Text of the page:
Then I believe also the Canadian people feel that we ought to draw the bonds that unite the Empire together, more closely. I do not know exactly how to express itI do not want to trespass on forbidden ground and introduce controversy. But I believe this, that our people feel that something is going to happen. We desire to be members of the British Empire; we are satisfied that the present condition of the Empire cannot continue forever--some political change is imperatively demanded. It may be that our Dominion of Canada may become an object lesson to the Empire, and just as we have the Dominion Parliament at Ottawa, then the Provincial Legislatures dealing with the narrower questions; so, by and by we shall have an Imperial Parliament to deal with Imperial questions, and Scotland, Ireland, England, possibly Wales, handling their own local affairs-an Imperial Parliament for Britain and the Dominions beyond the Seas-an Imperial Parliament to take in the whole Empire. I believe there are a great many people in Canada today who are neither statesmen nor politicians, but who dream dreams, who some day, somehow, have a vague idea of evolving into great speakers-geniuses in the British Parliament, though they have never spoken on any great question yet before them!
The position of our commercial relations should be of a closer character, could be cemented more firmly than at the present time, I think. I do not know that I advocate the Preference we hear so much about today, nor the Chamberlainism on the other side-that is not my point; my point is that something of the kind ought to be brought about soon in connection with the relation of Canada with the Motherland and with all the other parts of the Empire. Above all, and this is my last word: there is something more important than ships or men-of-war more important than trade and preference, and that is the training of citizens, the training of men for the nation and for the Empire. And here we have the great problem of problems: What is a man? and How are we to train men? Now, the home must take its place in this great work, and I am afraid the parents of today are abrogating many of the highest rights of family life in various ways which you can understand, but more especially in neglecting the training of their children. I believe you never can dispense with the home. The church, the school, the world, will never replace God's own institution -the home. I want to bring home to the parents, the fathers and mothers, the fact that there is something more important than playing bridge, or smoking cigars at the club-this training of your daughters and your sons at home for the highest inheritance of citizenship in the Empire today. We want our schools to do their part also, and not to teach only "Reading, Riting and Rithmetic," all very important in their places.
But there is something more, and Lord Grey pmt his finger upon one of the blots in our life of today-the mannerlessness of our youth, especially the boys. I would that we could solve the problem of training our boys to have respect for older people, for people with grey hair, as for example in China, where the people are trained to respect their parents and older people. I want our boys to respect older people, whether their station be secular or religious. Then our mode of speech! I do not pose as an example so much as a warning. I am one of those unfortunates, partly Scotch and English and partly French, and my whole speaking apparatus has in some way beet put out of joint; but I have felt when I have come from England, for example, or other parts of the world, that the time has come for the Canadian people to consider this matter, of voice-accent--which goes with the highest culture of the mind. There is a work for our schools, to train not only the intellect and character, but to train all that makes for the full development of citizens, or the highest type of citizen-what we call the "English gentleman."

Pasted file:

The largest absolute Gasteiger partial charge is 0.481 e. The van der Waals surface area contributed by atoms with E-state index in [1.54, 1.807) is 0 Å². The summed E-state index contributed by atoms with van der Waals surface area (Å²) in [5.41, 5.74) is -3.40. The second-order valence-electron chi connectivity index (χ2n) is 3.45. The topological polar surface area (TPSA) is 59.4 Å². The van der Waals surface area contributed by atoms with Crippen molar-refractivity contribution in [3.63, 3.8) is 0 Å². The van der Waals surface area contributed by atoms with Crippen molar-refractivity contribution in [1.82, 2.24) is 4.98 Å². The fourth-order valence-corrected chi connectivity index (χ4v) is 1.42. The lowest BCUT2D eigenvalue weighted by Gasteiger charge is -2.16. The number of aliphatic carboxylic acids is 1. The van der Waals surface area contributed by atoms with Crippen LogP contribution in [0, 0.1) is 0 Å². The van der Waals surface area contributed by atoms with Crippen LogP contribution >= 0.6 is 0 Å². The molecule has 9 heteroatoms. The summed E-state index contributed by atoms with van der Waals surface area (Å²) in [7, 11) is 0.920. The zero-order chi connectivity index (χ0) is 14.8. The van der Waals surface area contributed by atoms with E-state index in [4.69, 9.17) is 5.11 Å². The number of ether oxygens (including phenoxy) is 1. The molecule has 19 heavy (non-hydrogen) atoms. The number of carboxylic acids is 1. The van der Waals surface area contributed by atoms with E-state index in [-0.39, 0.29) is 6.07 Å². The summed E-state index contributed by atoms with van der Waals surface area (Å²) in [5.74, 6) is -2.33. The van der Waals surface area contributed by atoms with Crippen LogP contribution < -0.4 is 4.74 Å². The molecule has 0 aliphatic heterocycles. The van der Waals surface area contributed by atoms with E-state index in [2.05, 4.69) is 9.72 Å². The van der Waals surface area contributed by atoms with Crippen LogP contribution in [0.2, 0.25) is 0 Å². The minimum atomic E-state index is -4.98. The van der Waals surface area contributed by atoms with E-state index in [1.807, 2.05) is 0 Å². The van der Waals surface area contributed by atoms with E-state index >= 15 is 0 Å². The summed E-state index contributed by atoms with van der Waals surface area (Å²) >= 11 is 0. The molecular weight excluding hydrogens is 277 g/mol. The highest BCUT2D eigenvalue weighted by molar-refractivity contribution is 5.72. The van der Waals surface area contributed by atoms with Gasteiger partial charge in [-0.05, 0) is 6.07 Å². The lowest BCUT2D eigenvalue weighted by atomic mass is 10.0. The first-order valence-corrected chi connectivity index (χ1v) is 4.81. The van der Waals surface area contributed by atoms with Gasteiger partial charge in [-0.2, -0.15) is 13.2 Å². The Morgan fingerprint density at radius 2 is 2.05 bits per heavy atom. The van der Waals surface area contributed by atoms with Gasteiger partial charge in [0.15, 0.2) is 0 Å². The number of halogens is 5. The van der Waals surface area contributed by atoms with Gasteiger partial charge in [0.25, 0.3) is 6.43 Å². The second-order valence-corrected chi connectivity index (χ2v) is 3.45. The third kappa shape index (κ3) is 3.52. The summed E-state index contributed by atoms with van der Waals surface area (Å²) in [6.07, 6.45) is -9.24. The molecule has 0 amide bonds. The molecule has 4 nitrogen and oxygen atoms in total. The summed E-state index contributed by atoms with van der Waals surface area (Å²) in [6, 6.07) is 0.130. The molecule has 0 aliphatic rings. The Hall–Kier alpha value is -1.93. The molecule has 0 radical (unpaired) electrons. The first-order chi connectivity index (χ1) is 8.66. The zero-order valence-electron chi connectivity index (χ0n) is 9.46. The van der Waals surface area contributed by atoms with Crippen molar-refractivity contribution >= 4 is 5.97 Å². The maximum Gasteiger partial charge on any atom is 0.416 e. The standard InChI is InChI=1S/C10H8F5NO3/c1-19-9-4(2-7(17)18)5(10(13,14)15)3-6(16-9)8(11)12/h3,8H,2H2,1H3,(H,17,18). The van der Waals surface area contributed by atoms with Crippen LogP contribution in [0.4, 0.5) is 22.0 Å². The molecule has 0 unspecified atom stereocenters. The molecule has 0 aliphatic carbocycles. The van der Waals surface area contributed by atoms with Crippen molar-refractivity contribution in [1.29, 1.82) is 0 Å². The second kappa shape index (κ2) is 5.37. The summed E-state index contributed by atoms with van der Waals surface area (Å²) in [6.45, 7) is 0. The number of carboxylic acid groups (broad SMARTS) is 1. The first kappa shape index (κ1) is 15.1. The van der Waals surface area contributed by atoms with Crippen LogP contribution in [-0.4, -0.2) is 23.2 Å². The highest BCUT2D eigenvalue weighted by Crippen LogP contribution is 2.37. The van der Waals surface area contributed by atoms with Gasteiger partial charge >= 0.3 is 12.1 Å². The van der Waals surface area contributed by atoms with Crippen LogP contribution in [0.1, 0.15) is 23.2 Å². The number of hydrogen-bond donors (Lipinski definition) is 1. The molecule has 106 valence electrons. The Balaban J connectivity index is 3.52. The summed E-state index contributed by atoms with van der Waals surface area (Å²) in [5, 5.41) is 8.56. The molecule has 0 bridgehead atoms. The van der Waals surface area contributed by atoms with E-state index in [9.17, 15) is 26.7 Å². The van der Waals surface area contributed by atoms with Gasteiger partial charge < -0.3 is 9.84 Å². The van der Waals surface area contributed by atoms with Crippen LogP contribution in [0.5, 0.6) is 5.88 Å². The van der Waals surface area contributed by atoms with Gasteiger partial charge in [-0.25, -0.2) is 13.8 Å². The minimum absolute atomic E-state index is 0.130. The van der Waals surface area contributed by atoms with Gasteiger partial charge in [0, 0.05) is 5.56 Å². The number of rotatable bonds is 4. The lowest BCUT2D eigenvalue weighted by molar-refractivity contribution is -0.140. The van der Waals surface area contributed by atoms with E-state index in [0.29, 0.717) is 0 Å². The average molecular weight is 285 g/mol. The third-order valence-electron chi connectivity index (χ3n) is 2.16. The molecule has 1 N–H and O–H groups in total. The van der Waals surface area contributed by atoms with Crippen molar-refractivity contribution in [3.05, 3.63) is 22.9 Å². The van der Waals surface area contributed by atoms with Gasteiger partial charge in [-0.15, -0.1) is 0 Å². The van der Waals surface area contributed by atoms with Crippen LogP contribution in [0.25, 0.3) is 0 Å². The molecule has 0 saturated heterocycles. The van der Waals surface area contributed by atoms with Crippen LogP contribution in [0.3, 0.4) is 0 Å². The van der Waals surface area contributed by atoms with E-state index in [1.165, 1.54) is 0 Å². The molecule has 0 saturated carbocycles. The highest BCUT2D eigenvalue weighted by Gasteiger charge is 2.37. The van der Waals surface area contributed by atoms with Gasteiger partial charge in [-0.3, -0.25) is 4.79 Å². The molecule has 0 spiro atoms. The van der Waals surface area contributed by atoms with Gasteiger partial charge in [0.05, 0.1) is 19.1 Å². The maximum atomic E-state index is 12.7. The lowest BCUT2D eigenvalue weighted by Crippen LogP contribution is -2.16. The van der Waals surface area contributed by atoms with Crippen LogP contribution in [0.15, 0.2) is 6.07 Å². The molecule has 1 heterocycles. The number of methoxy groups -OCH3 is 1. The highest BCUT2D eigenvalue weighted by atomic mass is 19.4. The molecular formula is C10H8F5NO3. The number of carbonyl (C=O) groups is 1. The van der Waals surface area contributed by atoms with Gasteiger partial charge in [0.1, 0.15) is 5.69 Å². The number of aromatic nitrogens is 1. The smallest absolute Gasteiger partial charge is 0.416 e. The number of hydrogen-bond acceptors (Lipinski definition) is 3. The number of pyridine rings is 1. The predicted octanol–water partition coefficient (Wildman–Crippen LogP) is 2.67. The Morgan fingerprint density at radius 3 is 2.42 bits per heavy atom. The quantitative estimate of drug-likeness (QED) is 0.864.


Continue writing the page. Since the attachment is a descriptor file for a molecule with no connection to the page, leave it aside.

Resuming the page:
Our press has a work to do here also. Now, I am one of those who admire our Canadian press, and I think we have papers that are a credit to our country; but I think if the Mail and Empire were a little less Conservative "dyed in the wool" Conservative; and if the Globe were a little less Liberal-"dyed in the wool" Liberal; if the one would riot so greatly worship their demi-god, Sir Wilfrid Laurier, or the other so greatly censure that old miscreant, Sir Wilfrid Laurier; and if they were a little more independent from a political point of view so that we could have the sound and sober sentiment of our thinking people-instead of screening the misdoings of their party-it would be a great advantage. I would that we had an electorate that could make it impossible for a man with a stained character to stand before a Canadian audience. The political orgies we read about, should not only be impossible, but impossible of even being suggested--because there is no smoke without a little fire. We want men of independence in our electorate who will consider these questions in their own mind, and come to conclusions regarding the same in their own minds; and this leads me to my last point-What is a man?
In my judgment it is principle and character that constitutes a man-it is not a forked radish with digestive powers and powers of locomotion-it is not the instrument that is swayed with every wind that blows on the top of a church steeple-but a man is one who knows the truth and loves the truth and is going to speak the truth, who knows the right, loves the right and is going to do the right-he is not swayed by every wind that blows. Now, I leave these two question with you--What is a man? and How are we going to produce men fit citizens for our Dominion and our Empire.